Project Details


Trust is a crucial ingredient for a number of aspects related to well-functioning societies (Nannestad & Svendsen, 2005) and high levels of trust has been described as an essential part of the Nordic welfare states’ recipe for success (Rothstein 2001). But how will increased migration from low-trust contexts impact on Nordic host societies? Will immigrants adapt to the Nordic levels of trust, or will trust levels formed in countries of origin persist in the new institutional context? Can state institutions, which tend to treat asylum seekers in particular with extreme distrust, generate institutional trust among refugees post settlement? And can the development of institutional trust among refugees through their interaction with state institutions also propel the development of generalized social trust? This project sets out to study how institutional trust develops over time among refugees in Norway and Denmark - two countries that despite overall similarities have gone separate ways regarding policies towards refugees. Our focus is on the role of the welfare state: how do its institutions,
policies and practices influence the level of trust that refugees develop towards host country institutions? By differentiating between the micro, meso and macro level, we advance an analytical framework that encompasses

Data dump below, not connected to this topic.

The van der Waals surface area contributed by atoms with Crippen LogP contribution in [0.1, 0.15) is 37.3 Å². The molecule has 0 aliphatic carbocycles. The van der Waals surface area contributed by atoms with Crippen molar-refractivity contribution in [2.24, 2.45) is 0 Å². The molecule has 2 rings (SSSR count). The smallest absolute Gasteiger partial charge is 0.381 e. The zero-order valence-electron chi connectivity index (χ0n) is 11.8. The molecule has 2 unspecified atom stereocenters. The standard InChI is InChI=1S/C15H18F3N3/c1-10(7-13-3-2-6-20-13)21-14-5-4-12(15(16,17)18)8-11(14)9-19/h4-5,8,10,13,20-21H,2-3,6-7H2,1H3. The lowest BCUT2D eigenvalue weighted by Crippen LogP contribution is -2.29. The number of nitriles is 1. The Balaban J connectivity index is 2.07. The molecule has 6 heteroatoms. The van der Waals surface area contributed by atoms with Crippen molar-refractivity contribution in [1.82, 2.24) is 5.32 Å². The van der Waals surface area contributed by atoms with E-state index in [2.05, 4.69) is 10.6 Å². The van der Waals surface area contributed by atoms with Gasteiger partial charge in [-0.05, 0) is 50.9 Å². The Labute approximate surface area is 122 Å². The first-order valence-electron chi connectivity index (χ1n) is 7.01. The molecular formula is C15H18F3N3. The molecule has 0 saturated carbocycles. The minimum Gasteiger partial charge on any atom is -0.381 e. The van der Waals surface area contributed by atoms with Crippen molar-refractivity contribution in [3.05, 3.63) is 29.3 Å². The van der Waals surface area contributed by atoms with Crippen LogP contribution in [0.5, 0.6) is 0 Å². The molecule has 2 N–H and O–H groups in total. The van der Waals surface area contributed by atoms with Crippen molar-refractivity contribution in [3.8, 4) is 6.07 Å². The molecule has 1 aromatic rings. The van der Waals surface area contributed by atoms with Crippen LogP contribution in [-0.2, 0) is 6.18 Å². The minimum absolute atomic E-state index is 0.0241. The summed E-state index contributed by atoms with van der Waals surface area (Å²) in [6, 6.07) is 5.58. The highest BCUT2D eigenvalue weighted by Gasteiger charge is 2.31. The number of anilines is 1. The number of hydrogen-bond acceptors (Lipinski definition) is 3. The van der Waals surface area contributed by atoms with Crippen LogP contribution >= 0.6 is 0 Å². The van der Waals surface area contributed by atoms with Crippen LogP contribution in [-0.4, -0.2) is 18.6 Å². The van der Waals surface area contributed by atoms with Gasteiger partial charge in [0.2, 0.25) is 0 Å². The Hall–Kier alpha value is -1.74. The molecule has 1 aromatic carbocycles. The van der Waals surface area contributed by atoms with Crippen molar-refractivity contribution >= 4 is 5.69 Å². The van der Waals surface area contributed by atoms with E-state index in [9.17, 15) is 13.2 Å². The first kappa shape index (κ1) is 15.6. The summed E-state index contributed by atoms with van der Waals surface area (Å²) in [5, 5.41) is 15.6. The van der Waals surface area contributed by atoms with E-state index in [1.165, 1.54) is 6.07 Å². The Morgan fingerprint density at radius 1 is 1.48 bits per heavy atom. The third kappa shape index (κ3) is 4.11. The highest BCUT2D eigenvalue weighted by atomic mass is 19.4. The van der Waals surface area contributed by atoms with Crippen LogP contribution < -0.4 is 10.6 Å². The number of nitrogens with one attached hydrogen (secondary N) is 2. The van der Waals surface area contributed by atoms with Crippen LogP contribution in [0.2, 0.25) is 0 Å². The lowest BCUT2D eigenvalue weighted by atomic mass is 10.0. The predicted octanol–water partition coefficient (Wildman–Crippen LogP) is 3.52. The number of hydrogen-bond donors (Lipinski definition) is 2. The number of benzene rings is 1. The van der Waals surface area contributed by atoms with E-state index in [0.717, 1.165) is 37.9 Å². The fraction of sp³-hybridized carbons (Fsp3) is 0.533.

not only institutional differences at the system and policy level, but also their street-level delivery. What difference does the quality and generosity of formal welfare service institutions make? How do interactions between refugees and street-level bureaucrats help build or break trust? How do personal encounters with streetlevel bureaucrats interact with macro-level issues such as citizenship rights and the perceived legitimacy of the political system? These research questions will be analysed through a combination of longitudinal survey- and
register data among refugees and the study of street-level encounters between refugees and bureaucrats.
Effective start/end date01/01/202130/12/2026

Collaborative partners

  • Fafo Institute for Labour and Social Research (lead)